“Bitcoin” The currency that’s decentralized, digital, and destined to revolutionize the world economy. People talk about endlessly and tweet unceasingly. I often get lots of questions about “What the heck is Bitcoin?? And why people are going crazy on Bitcoin??“ I will usually reply with a single sentence. “Things will change the future using this coin” Yes! We can’t predict about this coin. Whether you will win or you lose.
I still remember this incident. Once I read a news about Bitcoin on mid 2009 and didn’t create any and thought it wouldn’t make any changes in lives. It’s not a big deal and asked myself that how a digital currency will take over the real currency?? And left as it is. And now, It’s 860-870 USD today.
Okay, Let me tell “What is Bitcoin?? In detail. Bitcoin is a peer-to-peer electronic cash system or “cryptocurrency” that doesn’t rely on trusting one central monetary authority and allows for anonymous, untrackable and untaxable transactions. The idea was first discussed by members of the cypherpunk mailing list and then a workable system — which used a distributed database spread across the nodes of a peer-to-peer network (a little like the one that underpins Bit Torrent) that could keep track of transactions secured by cryptography and was outlined by a programmer called Satoshi Nakamoto in a paper in 2008 and built in 2009.
It seems that Bitcoin is an awkward combination of the two. The commodity value of bitcoins is linked to their currency value, but the more they become like a commodity, the less useful they are a currency.
Lots of software’s are out in the market to mine coins and anyone can install Bitcoin’s mining software, which then uses the computer’s processing power using the CPU or GPU to carry out intensive calculations and you can think of it like trying to search for prime numbers. Lots of people might be working on the same unit of work. It’s a computationally complicated problem. The aim is to find a certain sequence of data, called a “block”, that produces a particular pattern when the Bitcoin “hash” algorithm is applied to the data. Whoever’s computer manages to do that will win bitcoins.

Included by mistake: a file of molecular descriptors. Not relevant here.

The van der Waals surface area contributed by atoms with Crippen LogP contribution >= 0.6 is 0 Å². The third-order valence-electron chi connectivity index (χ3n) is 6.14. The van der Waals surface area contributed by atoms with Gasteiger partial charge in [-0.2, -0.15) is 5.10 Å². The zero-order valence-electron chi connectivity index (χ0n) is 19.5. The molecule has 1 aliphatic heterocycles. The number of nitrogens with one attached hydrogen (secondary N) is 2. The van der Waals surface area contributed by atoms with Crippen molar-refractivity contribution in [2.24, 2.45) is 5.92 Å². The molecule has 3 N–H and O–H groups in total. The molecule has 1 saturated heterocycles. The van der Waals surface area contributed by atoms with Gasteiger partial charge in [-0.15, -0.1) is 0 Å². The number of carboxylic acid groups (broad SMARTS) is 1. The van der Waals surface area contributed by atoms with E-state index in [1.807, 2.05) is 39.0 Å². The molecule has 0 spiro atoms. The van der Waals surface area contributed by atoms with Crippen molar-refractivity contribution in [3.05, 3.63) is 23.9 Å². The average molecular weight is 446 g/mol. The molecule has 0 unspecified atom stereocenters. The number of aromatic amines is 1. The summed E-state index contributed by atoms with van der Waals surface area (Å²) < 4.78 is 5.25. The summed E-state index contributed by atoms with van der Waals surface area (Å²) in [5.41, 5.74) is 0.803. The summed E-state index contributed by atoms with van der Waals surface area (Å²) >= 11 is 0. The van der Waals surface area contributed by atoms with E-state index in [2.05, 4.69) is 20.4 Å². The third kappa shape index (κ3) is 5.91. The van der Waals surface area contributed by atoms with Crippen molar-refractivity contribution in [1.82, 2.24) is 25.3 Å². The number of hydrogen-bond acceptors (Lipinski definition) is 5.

You can exchange regular currencies for bitcoins using an exchange. It’s probably best to stick to the bigger like Mt.Gox, which handles around 80 percent of Bitcoin trade, as around 45 percent of exchanges fail, taking their users’ money with them. Of the 40 exchanges which have worked with Bitcoin, 18 have closed. Of those, five sites were hacked and lost funds, including Bitfloor, which had more than £160,000 stolen and 13 closed without any explanation. Even though Mt.Gox is the biggest, it’s not immune to attack, and suffered a number of outages over the last few months following denial of service attacks.
For all merchants who accept it as an online payment, It’s an asset. The following sites are really helpful for all to keep track about Bitcoin.